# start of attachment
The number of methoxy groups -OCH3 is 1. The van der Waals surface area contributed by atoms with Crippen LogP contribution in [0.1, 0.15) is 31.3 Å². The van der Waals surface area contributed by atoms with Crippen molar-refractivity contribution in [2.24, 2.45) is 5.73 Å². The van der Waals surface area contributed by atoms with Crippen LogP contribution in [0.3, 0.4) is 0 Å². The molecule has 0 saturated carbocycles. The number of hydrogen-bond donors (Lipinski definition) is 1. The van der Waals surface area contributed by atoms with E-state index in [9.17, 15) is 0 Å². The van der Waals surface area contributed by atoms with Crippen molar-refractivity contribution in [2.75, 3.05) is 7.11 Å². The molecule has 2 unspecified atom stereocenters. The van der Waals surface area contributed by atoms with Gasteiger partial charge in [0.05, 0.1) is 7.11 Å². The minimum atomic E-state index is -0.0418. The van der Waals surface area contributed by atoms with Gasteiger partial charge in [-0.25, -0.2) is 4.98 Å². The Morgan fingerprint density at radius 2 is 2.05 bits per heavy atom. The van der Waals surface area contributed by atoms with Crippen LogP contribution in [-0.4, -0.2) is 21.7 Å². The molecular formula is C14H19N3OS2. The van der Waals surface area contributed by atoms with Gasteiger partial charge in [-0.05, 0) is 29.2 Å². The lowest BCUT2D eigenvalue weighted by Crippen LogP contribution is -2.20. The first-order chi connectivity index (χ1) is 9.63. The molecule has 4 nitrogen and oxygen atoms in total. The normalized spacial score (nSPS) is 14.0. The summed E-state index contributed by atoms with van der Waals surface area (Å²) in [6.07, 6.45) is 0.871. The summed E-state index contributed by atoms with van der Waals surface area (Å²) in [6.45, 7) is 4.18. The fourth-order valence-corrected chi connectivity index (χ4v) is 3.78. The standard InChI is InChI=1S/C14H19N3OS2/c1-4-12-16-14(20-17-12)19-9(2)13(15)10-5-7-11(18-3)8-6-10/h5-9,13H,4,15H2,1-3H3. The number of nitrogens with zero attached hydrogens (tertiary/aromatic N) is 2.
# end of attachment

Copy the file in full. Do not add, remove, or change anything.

The number of methoxy groups -OCH3 is 1. The van der Waals surface area contributed by atoms with Crippen LogP contribution in [0.1, 0.15) is 31.3 Å². The van der Waals surface area contributed by atoms with Crippen molar-refractivity contribution in [2.24, 2.45) is 5.73 Å². The van der Waals surface area contributed by atoms with Crippen LogP contribution in [0.3, 0.4) is 0 Å². The molecule has 0 saturated carbocycles. The number of hydrogen-bond donors (Lipinski definition) is 1. The van der Waals surface area contributed by atoms with E-state index in [9.17, 15) is 0 Å². The van der Waals surface area contributed by atoms with Crippen molar-refractivity contribution in [2.75, 3.05) is 7.11 Å². The molecule has 2 unspecified atom stereocenters. The van der Waals surface area contributed by atoms with Gasteiger partial charge in [0.05, 0.1) is 7.11 Å². The minimum atomic E-state index is -0.0418. The van der Waals surface area contributed by atoms with Gasteiger partial charge in [-0.25, -0.2) is 4.98 Å². The Morgan fingerprint density at radius 2 is 2.05 bits per heavy atom. The van der Waals surface area contributed by atoms with Crippen LogP contribution in [-0.4, -0.2) is 21.7 Å². The molecular formula is C14H19N3OS2. The van der Waals surface area contributed by atoms with Gasteiger partial charge in [-0.05, 0) is 29.2 Å². The lowest BCUT2D eigenvalue weighted by Crippen LogP contribution is -2.20. The first-order chi connectivity index (χ1) is 9.63. The molecule has 4 nitrogen and oxygen atoms in total. The normalized spacial score (nSPS) is 14.0. The summed E-state index contributed by atoms with van der Waals surface area (Å²) in [6.07, 6.45) is 0.871. The summed E-state index contributed by atoms with van der Waals surface area (Å²) in [6.45, 7) is 4.18. The fourth-order valence-corrected chi connectivity index (χ4v) is 3.78. The standard InChI is InChI=1S/C14H19N3OS2/c1-4-12-16-14(20-17-12)19-9(2)13(15)10-5-7-11(18-3)8-6-10/h5-9,13H,4,15H2,1-3H3. The number of nitrogens with zero attached hydrogens (tertiary/aromatic N) is 2.